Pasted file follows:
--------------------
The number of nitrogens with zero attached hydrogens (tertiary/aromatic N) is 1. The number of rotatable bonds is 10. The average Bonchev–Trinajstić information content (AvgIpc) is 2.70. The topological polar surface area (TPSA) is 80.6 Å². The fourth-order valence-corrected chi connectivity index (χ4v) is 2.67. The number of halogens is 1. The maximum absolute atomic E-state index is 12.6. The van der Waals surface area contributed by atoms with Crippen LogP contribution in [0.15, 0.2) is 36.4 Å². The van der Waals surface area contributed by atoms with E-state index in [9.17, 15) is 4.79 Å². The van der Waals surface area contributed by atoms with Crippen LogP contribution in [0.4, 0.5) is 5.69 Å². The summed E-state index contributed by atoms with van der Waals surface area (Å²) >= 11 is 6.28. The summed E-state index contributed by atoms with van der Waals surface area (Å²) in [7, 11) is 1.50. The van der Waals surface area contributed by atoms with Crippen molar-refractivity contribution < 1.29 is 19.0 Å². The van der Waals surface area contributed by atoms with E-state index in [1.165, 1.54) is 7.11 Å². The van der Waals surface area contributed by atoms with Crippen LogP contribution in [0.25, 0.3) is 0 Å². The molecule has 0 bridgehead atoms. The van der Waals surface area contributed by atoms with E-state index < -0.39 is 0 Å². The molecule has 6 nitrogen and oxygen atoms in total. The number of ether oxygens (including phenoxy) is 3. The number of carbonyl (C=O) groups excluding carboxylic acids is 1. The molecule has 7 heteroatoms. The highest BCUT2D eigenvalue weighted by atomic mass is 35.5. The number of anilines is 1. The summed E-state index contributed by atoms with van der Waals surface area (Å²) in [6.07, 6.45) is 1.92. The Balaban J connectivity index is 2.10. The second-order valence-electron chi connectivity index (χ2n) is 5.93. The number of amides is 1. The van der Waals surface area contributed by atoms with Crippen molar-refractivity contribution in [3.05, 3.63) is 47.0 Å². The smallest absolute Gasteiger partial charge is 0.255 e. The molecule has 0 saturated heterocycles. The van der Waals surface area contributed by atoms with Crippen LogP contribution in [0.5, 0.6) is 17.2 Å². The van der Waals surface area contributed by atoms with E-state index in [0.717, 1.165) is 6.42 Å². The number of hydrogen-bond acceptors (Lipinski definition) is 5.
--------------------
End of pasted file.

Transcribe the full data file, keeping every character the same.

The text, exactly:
The number of nitrogens with zero attached hydrogens (tertiary/aromatic N) is 1. The number of rotatable bonds is 10. The average Bonchev–Trinajstić information content (AvgIpc) is 2.70. The topological polar surface area (TPSA) is 80.6 Å². The fourth-order valence-corrected chi connectivity index (χ4v) is 2.67. The number of halogens is 1. The maximum absolute atomic E-state index is 12.6. The van der Waals surface area contributed by atoms with Crippen LogP contribution in [0.15, 0.2) is 36.4 Å². The van der Waals surface area contributed by atoms with E-state index in [9.17, 15) is 4.79 Å². The van der Waals surface area contributed by atoms with Crippen LogP contribution in [0.4, 0.5) is 5.69 Å². The summed E-state index contributed by atoms with van der Waals surface area (Å²) >= 11 is 6.28. The summed E-state index contributed by atoms with van der Waals surface area (Å²) in [7, 11) is 1.50. The van der Waals surface area contributed by atoms with Crippen molar-refractivity contribution < 1.29 is 19.0 Å². The van der Waals surface area contributed by atoms with E-state index in [1.165, 1.54) is 7.11 Å². The van der Waals surface area contributed by atoms with Crippen LogP contribution in [0.25, 0.3) is 0 Å². The molecule has 0 bridgehead atoms. The van der Waals surface area contributed by atoms with E-state index < -0.39 is 0 Å². The molecule has 6 nitrogen and oxygen atoms in total. The number of ether oxygens (including phenoxy) is 3. The number of carbonyl (C=O) groups excluding carboxylic acids is 1. The molecule has 7 heteroatoms. The highest BCUT2D eigenvalue weighted by atomic mass is 35.5. The number of anilines is 1. The summed E-state index contributed by atoms with van der Waals surface area (Å²) in [6.07, 6.45) is 1.92. The Balaban J connectivity index is 2.10. The second-order valence-electron chi connectivity index (χ2n) is 5.93. The number of amides is 1. The van der Waals surface area contributed by atoms with Crippen molar-refractivity contribution in [3.05, 3.63) is 47.0 Å². The smallest absolute Gasteiger partial charge is 0.255 e. The molecule has 0 saturated heterocycles. The van der Waals surface area contributed by atoms with Crippen LogP contribution in [0.5, 0.6) is 17.2 Å². The van der Waals surface area contributed by atoms with E-state index in [0.717, 1.165) is 6.42 Å². The number of hydrogen-bond acceptors (Lipinski definition) is 5.